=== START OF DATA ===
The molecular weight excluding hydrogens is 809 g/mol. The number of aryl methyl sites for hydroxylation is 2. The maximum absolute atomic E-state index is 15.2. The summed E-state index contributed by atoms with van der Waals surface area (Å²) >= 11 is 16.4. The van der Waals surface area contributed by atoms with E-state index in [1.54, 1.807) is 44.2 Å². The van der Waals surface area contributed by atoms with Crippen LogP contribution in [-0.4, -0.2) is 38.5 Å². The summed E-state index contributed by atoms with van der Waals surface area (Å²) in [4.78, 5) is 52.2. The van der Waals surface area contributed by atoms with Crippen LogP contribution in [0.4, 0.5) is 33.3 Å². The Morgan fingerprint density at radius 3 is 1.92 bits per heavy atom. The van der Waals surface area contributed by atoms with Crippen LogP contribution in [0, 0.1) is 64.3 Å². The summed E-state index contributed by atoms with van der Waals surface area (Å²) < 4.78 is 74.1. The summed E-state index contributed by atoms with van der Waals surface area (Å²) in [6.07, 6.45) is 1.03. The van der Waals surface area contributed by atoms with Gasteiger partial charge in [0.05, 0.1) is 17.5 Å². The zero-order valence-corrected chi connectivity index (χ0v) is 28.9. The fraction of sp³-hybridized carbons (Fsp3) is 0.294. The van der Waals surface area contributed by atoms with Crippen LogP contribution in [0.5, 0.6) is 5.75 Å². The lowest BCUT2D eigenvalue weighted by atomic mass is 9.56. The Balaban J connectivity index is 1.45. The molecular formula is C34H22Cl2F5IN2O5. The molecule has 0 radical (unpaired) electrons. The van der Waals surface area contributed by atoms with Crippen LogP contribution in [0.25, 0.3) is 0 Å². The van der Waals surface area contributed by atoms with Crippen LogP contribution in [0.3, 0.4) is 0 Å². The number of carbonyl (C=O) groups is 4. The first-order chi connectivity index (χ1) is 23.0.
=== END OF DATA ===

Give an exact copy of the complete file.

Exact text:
The molecular weight excluding hydrogens is 809 g/mol. The number of aryl methyl sites for hydroxylation is 2. The maximum absolute atomic E-state index is 15.2. The summed E-state index contributed by atoms with van der Waals surface area (Å²) >= 11 is 16.4. The van der Waals surface area contributed by atoms with E-state index in [1.54, 1.807) is 44.2 Å². The van der Waals surface area contributed by atoms with Crippen LogP contribution in [-0.4, -0.2) is 38.5 Å². The summed E-state index contributed by atoms with van der Waals surface area (Å²) in [4.78, 5) is 52.2. The van der Waals surface area contributed by atoms with Crippen LogP contribution in [0.4, 0.5) is 33.3 Å². The Morgan fingerprint density at radius 3 is 1.92 bits per heavy atom. The van der Waals surface area contributed by atoms with Crippen LogP contribution in [0, 0.1) is 64.3 Å². The summed E-state index contributed by atoms with van der Waals surface area (Å²) < 4.78 is 74.1. The summed E-state index contributed by atoms with van der Waals surface area (Å²) in [6.07, 6.45) is 1.03. The van der Waals surface area contributed by atoms with Gasteiger partial charge in [0.05, 0.1) is 17.5 Å². The zero-order valence-corrected chi connectivity index (χ0v) is 28.9. The fraction of sp³-hybridized carbons (Fsp3) is 0.294. The van der Waals surface area contributed by atoms with Crippen LogP contribution in [0.5, 0.6) is 5.75 Å². The lowest BCUT2D eigenvalue weighted by atomic mass is 9.56. The Balaban J connectivity index is 1.45. The molecular formula is C34H22Cl2F5IN2O5. The molecule has 0 radical (unpaired) electrons. The van der Waals surface area contributed by atoms with Crippen LogP contribution in [0.25, 0.3) is 0 Å². The van der Waals surface area contributed by atoms with Crippen LogP contribution in [0.3, 0.4) is 0 Å². The number of carbonyl (C=O) groups is 4. The first-order chi connectivity index (χ1) is 23.0.